I was so encouraged the other day by blogger Lori Byerly, who shared in her post that when she and husband Paul married, quite a few people doubted it would last.
Lori and Paul just celebrated 28 years of marriage!
While she said they are still learning about marriage, she admitted they have certainly overcome many of the challenges and doubts that plagued their marriage early on.
They have persevered and prospered, despite the opinions of the naysayers.
What about your marriage?
Do you have people around you who think you won’t make it?
Together you can prove them wrong! (And I bet many of them, especially those who love you, would happily rejoice in you proving them wrong).
I’ve always believed that each marriage is unique.
We’d be kidding ourselves if we didn’t recognize that some marriages travel a tougher road than others. Maybe the road is rocky because of past and/or current sin, former relationships, poor communication skills, financial struggles, on-going illness or injury, ex-spouses, jeopardized trust, in-laws, job crises and so on.
To a degree, we all have some baggage.
Sometimes it’s baggage we brought all on our own. And if we are honest, we’d confess much of it is baggage we together created after we said our vows.
Regardless of when and how the baggage showed up, unpacking it can be messy, discouraging and downright exhausting.
But God is indeed a redemptive God.
And marriage was His idea.
So, if you’ve entered into a marriage, you can rest assured that He desires greatly to equip you, grow you and show you how to have a marriage that doesn’t just exist — but also thrives and overflows with goodness.
Many marriages designated as “beyond repair” are anything but that. Instead, they are opportunities for profound transformation.
(Obviously, I’m not suggesting anyone stay in an abusive relationship. I instead am referring to marriages that are characterized by difficulties that are debilitating, yet not insurmountable.)
Lori and Paul Byerly offer all of us a tender reminder of the power to stay the course toward healthy relationship, even when you can’t see it from where you stand in the midst of the storm.
Press into the Lord’s heart and Word. Obey His commands. Pray. Seek resources. Believe. Take baby steps.
Remember always that the little things are the big things. Invest in your marriage often.
If some people believe your marriage won’t make it, stop listening to them.
Start talking to your spouse instead. And start agreeing with God on His vision for your marriage.
That’s what Lori and Paul did.
And 28 years later, they continue to be a beautiful testament of compassion, love and belief that “God was big enough to work them out of their messes.” (You can read more about their messy history here).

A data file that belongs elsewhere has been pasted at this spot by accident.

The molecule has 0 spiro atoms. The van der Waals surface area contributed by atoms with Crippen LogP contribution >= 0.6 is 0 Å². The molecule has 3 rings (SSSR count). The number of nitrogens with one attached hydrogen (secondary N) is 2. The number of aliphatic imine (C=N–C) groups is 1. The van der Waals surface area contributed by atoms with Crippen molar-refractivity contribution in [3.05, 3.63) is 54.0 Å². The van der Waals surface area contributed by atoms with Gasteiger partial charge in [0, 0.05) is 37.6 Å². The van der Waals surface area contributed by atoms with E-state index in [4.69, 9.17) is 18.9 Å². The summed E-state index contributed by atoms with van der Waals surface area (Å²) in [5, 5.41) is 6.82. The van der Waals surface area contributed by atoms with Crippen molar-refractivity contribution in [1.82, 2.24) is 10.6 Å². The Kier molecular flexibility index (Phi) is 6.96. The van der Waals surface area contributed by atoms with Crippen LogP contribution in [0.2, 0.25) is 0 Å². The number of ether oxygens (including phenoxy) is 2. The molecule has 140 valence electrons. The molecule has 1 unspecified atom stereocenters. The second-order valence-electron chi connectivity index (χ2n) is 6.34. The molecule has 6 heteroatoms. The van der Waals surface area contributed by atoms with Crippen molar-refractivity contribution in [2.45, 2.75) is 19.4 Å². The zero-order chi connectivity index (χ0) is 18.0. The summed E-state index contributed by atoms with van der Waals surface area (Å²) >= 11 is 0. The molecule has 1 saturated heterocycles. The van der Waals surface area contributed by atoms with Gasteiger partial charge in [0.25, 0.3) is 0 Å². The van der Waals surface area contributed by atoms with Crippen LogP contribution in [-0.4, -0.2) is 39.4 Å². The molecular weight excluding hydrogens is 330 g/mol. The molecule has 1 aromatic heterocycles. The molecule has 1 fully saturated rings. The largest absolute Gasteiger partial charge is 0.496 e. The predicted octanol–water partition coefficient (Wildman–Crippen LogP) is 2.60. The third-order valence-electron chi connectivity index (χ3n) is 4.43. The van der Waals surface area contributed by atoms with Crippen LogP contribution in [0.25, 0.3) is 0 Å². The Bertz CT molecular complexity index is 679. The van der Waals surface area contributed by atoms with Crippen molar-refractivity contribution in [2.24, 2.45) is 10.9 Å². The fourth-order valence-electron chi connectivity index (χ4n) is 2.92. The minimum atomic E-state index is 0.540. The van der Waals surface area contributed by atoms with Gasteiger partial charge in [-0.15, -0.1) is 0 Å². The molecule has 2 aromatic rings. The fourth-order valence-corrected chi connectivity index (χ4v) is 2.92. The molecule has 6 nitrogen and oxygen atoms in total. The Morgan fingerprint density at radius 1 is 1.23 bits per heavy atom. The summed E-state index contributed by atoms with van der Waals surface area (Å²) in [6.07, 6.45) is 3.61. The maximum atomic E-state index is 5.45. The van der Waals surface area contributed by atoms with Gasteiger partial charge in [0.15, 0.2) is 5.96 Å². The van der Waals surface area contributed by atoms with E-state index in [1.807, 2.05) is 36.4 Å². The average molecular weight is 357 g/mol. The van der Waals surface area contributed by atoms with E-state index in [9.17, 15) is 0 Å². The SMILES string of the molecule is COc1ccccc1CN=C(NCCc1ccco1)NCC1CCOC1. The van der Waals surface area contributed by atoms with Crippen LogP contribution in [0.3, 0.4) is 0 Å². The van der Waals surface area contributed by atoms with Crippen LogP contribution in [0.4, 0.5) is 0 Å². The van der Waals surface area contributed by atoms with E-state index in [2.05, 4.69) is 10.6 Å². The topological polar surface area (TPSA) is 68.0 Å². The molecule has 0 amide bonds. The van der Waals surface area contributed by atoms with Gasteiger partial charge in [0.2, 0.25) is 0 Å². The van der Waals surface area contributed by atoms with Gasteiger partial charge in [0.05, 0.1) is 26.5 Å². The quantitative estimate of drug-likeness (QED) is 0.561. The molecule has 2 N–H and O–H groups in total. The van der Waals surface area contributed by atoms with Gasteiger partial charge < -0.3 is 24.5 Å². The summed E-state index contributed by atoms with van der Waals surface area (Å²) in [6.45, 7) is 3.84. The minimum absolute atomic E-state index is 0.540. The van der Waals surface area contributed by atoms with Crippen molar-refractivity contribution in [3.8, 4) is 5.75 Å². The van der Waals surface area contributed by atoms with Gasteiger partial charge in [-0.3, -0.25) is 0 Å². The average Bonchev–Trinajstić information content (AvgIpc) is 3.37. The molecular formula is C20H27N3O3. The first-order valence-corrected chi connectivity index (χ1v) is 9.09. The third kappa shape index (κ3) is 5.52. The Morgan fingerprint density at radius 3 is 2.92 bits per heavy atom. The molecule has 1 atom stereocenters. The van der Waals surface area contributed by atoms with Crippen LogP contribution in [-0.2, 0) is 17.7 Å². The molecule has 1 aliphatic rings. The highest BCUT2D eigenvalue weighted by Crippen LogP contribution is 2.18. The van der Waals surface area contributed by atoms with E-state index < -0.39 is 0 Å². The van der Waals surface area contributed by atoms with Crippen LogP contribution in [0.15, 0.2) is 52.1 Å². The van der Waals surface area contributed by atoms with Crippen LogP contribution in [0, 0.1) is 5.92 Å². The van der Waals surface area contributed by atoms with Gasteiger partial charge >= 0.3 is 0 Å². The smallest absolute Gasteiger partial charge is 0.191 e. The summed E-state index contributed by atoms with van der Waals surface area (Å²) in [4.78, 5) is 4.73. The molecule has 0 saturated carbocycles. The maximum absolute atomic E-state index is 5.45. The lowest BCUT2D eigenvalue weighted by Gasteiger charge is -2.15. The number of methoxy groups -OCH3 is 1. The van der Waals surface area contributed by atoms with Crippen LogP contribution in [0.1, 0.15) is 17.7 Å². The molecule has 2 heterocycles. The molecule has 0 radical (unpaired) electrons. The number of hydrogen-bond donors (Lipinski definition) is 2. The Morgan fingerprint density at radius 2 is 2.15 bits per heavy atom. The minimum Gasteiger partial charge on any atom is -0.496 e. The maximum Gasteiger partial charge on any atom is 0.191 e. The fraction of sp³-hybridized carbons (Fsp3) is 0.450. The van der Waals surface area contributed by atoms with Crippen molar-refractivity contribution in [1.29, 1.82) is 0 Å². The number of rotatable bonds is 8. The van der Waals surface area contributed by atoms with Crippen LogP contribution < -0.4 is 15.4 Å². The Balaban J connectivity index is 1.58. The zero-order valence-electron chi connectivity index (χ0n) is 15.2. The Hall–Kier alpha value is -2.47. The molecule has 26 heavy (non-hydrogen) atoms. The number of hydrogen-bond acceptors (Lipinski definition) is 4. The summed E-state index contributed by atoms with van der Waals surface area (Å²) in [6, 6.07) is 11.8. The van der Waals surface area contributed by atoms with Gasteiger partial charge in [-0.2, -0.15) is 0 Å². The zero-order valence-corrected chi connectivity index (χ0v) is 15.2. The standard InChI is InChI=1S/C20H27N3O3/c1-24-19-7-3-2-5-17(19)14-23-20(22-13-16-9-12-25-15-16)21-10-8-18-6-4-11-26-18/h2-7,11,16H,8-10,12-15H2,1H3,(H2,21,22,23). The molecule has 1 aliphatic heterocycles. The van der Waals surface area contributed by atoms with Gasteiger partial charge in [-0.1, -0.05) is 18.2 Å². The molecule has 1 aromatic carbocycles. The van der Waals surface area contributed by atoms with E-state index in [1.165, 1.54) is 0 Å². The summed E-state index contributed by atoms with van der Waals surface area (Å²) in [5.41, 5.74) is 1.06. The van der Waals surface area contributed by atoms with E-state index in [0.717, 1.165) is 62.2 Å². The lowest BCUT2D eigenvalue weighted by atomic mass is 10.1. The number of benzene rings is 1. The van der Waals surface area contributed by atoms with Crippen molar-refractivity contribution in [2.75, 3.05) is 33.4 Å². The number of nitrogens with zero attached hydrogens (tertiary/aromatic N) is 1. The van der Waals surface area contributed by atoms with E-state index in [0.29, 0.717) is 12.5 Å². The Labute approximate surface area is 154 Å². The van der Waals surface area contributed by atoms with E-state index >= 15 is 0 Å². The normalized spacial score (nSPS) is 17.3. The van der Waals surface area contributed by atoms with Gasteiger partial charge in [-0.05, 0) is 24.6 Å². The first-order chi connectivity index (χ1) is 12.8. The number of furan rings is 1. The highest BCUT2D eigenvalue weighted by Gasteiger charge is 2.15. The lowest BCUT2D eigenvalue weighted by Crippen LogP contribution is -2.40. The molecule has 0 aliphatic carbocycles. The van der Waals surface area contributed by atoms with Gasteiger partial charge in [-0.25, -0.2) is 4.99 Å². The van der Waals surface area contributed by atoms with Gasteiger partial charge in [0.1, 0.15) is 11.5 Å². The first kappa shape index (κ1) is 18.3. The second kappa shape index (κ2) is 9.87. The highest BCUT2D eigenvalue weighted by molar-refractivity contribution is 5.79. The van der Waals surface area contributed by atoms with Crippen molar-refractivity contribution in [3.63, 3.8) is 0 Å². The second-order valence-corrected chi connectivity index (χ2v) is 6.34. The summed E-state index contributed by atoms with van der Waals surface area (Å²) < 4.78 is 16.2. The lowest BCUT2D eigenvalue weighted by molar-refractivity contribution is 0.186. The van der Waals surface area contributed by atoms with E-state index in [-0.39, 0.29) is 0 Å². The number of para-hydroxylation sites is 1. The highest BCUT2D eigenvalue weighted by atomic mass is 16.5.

Their story is one of hope. Could yours be one of hope too?
Copyright 2013, Julie Sibert. Intimacy in Marriage Blog.
7 thoughts on “Do Some People Believe Your Marriage Won’t Make It?”
Thanks so much for your kind and encouraging words, Julie. God really is in the business of helping and healing marriages (for which I am deeply grateful).
I can relate to their story…I’m almost positive that no one thought we were going to make it when we got married. The week before our wedding was tumultuous (to say the least) and we married with some HUGE problems, but I am so thankful that God can COMPLETELY transform marriages!
Our first few years of marriage. Everyone else thought we were doing fine. I mean, I was sure we’d be married until one of us died…I just wasn’t sure who was going to go first and under what circumstances.
Sometimes I wish everyone knew the trouble we were having. Maybe if they didn’t think we were going to make it, we could have gotten some help we desperately needed. Instead, we bought into the notion of “you don’t talk about problems in your marriage, you just suck it up and stick with it until you die”.
I hope I manage to give a better message to my kids. In the mean time, at least I can help other marriages by actively asking how they are doing, not just waiting for someone to come to me asking for help, because that might never happen.
thanks julie for ur encouraging words. Marriage is an institution that u need to study hard(endurance, prayer n determination) b4 u can have testimony. One has to work it out herself if not d home will collapse and end up in mess.
One of the best stories I’ve heard is from a couple now married almost 20 years whose relatives were betting at the wedding on when they would get divorced. The way they told it, it sounded like a hysterical sitcom plot and had a roomful of couples doubling over with laughter. But it was easy to make light of it then because they proved everyone wrong! They have a long-lasting, respectful marriage built on faith in God and they are raising wonderful children. It wasn’t easy, but they did it. And I’ll put my money on them making it to the finish line.
When we were married our friends and family said I give them 5 months! 8 years later we are still going strong! We have had more than our share of troubes in the past 8 years and came very close to divorce. God is faithful though and turns ashes into beauty.
I happened to trip across one of your posts yesterday and haven’t been able to stop reading since! Fabulous articles Julie.
Ours definitely fits this description. I was 14 and he was 17..and yes I was pregnant. The local priest, who was hubby’s uncle, refused to marry us. My Dr even pulled me off the street to tell me that we couldn’t marry because it would never work. Every year I would poke my head into the office and say “tell doc to add another year!”
By the grace of God and both sets of parents we can proudly say we’ve made it 38 years. Easy? Heck No! Worth every minute of work? you bet! Would I recommend it today? Nope! From what I see…kids are so different now.